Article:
Borderline Cinema

Rêve à la lune
R: Gaston Velle/Ferdinand Zecca. P: Pathé. Fr 1905

The Dream of a Rarebit Fiend
R: Edwin S.Porter/Wallace McCutcheon. P: Edison Manufacturing Co. USA 1906

“Dream of  a  Rarebit  Fiend  was partially inspired by Winsor McCay‘s comic strip ‘Dream of  the  Rarebit  Fiend‘, which had appeared in the ‘New York Telegram’ since 1904. Porter not only borrowed the title but shared McCay’s dream-based narrative structure, elements that had already figured in Biograph’s somewhat earlier Dream of the Race-Track Fiend (September 1905). Likewise, the Edison film convincingly realized McCay’s surreal imagery on the screen using a variety of photographic tricks — an achievement not attempted in the earlier Biograph film. Although such visuals had many antecedents, Porter may have found another McCay strip, ‘Little Nemo in Slumberland’, a useful point of departure. The basic story line and some of the film’s visuals, however, can be found in an earlier Pathé film made by Gaston VelleRêve à la lune (1905). (…)

The film begins with a medium shot of the fiend consuming large amounts of alcohol and Welsh rarebit. For subsequent scenes, Porter employed a different special effect for each shot, keeping the spectator off balance and making it impossible for the average viewer to figure out how the photographic stunts were achieved. The second shot was a double-exposure, superimposing the fiend and a swinging white lamppost against rapidly panning, zigzagging camerawork of New York City streets. It suggested the subjective sensation of the fiend’s predicament without being a point-of-view shot. When the man enters his bedroom (scene 3) invisible strings drag his shoes across the floor and stop action causes the furniture to disappear. The fourth scene uses a split-screen effect — juxtaposing a close-up of the sleeping fiend with a far shot of people in devils’ costumes, making it appear that they are hitting him on the head with forks and shovels. When Porter cuts back to the room, it is a miniature that allows the filmmaker to manipulate the bed in astonishing ways. The sixth scene uses another type of split screen as the fiend’s bed travels across the skyline of New York. Scene 7 uses a drawn background and cut-outs. Scene 8 is a studio close-up of a steeple on which the fiend is skewered. The final scene returns to the bedroom as the dreamer crashes through the roof and wakes up. The changing tricks and discontinuities disorient the spectators in ways analogous to dream, particularly the dreams portrayed in Winsor McCay’s comic strips.”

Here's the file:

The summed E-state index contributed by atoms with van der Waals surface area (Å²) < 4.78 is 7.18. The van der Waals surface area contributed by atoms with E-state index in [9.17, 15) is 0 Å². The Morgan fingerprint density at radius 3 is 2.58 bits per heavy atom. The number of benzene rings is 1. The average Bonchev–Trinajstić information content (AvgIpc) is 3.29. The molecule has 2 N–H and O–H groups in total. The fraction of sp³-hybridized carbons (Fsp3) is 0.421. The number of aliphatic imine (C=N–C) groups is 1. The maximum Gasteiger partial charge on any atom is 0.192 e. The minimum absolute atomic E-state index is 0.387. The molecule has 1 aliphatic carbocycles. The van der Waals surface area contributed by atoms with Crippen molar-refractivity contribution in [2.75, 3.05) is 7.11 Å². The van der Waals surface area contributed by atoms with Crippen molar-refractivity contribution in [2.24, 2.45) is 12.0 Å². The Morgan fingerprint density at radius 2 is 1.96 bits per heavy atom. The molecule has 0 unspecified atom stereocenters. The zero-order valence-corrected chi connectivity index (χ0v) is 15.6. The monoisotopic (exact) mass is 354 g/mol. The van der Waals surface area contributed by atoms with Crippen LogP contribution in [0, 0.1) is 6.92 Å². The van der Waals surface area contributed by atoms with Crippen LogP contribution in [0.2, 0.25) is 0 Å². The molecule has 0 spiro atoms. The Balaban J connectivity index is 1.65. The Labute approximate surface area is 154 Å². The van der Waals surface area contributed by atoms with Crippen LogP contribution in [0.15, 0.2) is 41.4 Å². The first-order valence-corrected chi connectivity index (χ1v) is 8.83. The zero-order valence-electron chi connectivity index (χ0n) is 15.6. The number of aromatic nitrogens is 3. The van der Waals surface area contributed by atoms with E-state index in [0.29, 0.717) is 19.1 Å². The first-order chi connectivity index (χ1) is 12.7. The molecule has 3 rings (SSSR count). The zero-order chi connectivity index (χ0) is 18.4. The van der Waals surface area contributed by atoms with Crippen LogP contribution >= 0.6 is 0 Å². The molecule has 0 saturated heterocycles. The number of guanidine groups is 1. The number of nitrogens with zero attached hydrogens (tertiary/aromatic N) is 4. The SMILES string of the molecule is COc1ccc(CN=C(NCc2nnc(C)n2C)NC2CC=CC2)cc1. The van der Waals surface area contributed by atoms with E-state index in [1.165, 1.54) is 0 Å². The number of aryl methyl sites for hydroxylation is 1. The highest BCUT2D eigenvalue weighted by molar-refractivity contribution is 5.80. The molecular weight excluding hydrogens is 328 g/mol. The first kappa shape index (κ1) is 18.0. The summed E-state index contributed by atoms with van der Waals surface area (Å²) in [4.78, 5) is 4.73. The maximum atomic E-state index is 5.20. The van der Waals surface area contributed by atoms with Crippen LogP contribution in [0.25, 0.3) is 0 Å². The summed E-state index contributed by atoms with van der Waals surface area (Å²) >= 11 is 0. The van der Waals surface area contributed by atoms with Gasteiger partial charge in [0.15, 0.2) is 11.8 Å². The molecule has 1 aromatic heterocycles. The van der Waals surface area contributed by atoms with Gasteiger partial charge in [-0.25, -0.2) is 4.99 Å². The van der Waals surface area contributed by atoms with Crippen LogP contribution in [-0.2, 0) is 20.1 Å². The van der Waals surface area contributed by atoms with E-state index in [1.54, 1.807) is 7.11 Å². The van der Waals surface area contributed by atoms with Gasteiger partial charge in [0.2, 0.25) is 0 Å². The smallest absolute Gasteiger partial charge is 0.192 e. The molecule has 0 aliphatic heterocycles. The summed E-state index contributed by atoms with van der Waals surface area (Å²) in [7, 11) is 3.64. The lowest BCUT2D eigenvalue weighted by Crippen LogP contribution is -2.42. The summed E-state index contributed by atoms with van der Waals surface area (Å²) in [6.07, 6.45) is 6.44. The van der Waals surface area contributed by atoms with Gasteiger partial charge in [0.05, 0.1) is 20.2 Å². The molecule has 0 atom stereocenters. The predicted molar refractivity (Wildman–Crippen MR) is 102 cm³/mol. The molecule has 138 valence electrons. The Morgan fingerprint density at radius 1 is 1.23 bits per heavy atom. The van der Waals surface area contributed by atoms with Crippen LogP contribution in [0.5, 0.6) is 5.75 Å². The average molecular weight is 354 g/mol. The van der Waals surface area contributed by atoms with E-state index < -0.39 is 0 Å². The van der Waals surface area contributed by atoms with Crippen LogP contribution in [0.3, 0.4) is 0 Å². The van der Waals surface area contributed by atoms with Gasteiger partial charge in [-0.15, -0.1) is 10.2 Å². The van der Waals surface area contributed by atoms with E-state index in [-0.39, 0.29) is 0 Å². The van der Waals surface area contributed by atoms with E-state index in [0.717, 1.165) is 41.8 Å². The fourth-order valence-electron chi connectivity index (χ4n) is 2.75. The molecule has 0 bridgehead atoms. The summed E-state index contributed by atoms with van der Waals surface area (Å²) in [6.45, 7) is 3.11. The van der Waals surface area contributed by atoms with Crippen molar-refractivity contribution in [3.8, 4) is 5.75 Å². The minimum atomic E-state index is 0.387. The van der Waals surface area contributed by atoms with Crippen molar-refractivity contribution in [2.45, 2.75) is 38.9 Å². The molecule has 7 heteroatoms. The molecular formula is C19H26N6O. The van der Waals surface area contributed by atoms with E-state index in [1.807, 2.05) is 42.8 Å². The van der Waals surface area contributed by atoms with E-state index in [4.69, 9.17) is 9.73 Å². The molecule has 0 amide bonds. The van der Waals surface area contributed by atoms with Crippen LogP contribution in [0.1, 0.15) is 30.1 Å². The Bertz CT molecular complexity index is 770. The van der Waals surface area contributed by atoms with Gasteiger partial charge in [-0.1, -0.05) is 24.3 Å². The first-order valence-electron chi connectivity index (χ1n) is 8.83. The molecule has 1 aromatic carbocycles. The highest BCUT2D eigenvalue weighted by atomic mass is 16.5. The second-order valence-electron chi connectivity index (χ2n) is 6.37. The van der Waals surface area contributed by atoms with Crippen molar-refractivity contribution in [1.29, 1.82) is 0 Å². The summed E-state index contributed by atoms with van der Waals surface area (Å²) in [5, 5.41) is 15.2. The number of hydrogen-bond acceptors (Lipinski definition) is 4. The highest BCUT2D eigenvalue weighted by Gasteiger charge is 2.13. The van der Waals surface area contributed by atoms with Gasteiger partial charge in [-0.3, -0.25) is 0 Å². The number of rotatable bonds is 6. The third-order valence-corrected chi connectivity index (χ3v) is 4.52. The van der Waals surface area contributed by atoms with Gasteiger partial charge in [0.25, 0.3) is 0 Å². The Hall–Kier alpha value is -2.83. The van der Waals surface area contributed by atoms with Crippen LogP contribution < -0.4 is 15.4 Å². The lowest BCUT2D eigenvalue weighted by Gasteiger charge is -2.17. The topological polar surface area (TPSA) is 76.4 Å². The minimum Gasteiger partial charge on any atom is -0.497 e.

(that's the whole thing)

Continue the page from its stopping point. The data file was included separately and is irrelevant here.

Charles Musser: Before the Nickelodeon. Edwin S. Porter and the Edison Manufacturing Company. Berkeley-Los Angeles-Oxford 1991, p. 341 f.


A Borderline Chase Comedy:

Une opération mouvementée
R: Unknown. P: Pathé. Fr 1909

“A SURGICAL OPERATION AND ITS AFTER-EFFECTS (1909) was the British (and British Empire) release title of Une opération mouvementée (1909) – the film may well have played under some other title in the US, if it was released there at all. Like you, I think this one is very borderline indeed – it was a ‘chase comedy’ about a man who has a leg amputated at a hospital, and who then ‘hops off’ without paying, being pursued across town by his creditors. The film is considered LOST, and was one of a brief series of shorts produced by Pathé featuring a pair of (genuinely) one-legged acrobats, also including Les unijambistes comiques (‘Those Funny One-Legs’, 1909) and La jambe (‘The Leg’, 1909).”
Classic Horror Film Board